OBJECTIVE: A major obstacle to improving bedside neurosurgical procedure safety and accuracy with image guidance technologies is the lack of a rapidly deployable, real-time registration and tracking system for a moving patient. This deficiency explains the persistence of freehand placement of external ventricular drains, which has an inherent risk of inaccurate positioning, multiple passes, tract hemorrhage, and injury to adjacent brain parenchyma. Here, the authors introduce and validate a novel image registration and real-time tracking system for frameless stereotactic neuronavigation and catheter placement in the nonimmobilized patient.
METHODS: Computer vision technology was used to develop an algorithm that performed near-continuous, automatic, and marker-less image registration. The program fuses a subject's preprocedure CT scans to live 3D camera images (Snap-Surface), and patient movement is incorporated by artificial intelligence-driven recalibration (Real-Track). The surface registration error (SRE) and target registration error (TRE) were calculated for 5 cadaveric heads that underwent serial movements (fast and slow velocity roll, pitch, and yaw motions) and several test conditions, such as surgical draping with limited anatomical exposure and differential subject lighting. Six catheters were placed in each cadaveric head (30 total placements) with a simulated sterile technique. Postprocedure CT scans allowed comparison of planned and actual catheter positions for user error calculation.
RESULTS: Registration was successful for all 5 cadaveric specimens, with an overall mean (± standard deviation) SRE of 0.429 ± 0.108 mm for the catheter placements. Accuracy of TRE was maintained under 1.2 mm throughout specimen movements of low and high velocities of roll, pitch, and yaw, with the slowest recalibration time of 0.23 seconds. There were no statistically significant differences in SRE when the specimens were draped or fully undraped (p = 0.336). Performing registration in a bright versus a dimly lit environment had no statistically significant effect on SRE (p = 0.742 and 0.859, respectively). For the catheter placements, mean TRE was 0.862 ± 0.322 mm and mean user error (difference between target and actual catheter tip) was 1.674 ± 1.195 mm.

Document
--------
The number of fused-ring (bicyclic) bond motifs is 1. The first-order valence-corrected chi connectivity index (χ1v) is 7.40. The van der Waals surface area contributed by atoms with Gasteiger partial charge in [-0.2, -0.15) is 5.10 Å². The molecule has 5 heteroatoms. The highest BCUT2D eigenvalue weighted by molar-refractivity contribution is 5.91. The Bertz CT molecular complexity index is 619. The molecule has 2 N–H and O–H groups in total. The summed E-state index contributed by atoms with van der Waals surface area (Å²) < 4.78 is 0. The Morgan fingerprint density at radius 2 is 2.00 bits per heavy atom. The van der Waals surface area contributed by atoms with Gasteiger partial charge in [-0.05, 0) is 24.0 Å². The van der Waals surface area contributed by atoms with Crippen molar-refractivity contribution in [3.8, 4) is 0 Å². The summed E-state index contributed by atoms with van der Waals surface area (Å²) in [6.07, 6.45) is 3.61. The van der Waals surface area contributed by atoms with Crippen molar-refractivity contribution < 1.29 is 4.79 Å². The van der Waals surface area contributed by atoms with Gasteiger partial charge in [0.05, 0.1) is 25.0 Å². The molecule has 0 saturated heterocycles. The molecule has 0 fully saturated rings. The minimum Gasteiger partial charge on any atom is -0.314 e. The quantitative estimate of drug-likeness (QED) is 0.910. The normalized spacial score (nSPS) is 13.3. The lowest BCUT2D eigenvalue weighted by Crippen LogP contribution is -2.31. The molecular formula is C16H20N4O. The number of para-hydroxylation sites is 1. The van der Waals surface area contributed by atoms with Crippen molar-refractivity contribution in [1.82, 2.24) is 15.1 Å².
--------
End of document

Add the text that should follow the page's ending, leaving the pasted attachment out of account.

CONCLUSIONS: This computer vision-based registration system provided real-time tracking of cadaveric heads with a recalibration time of less than one-quarter of a second with submillimetric accuracy and enabled catheter placements with millimetric accuracy. Using this approach to guide bedside ventriculostomy could reduce complications, improve safety, and be extrapolated to other frameless stereotactic applications in awake, nonimmobilized patients.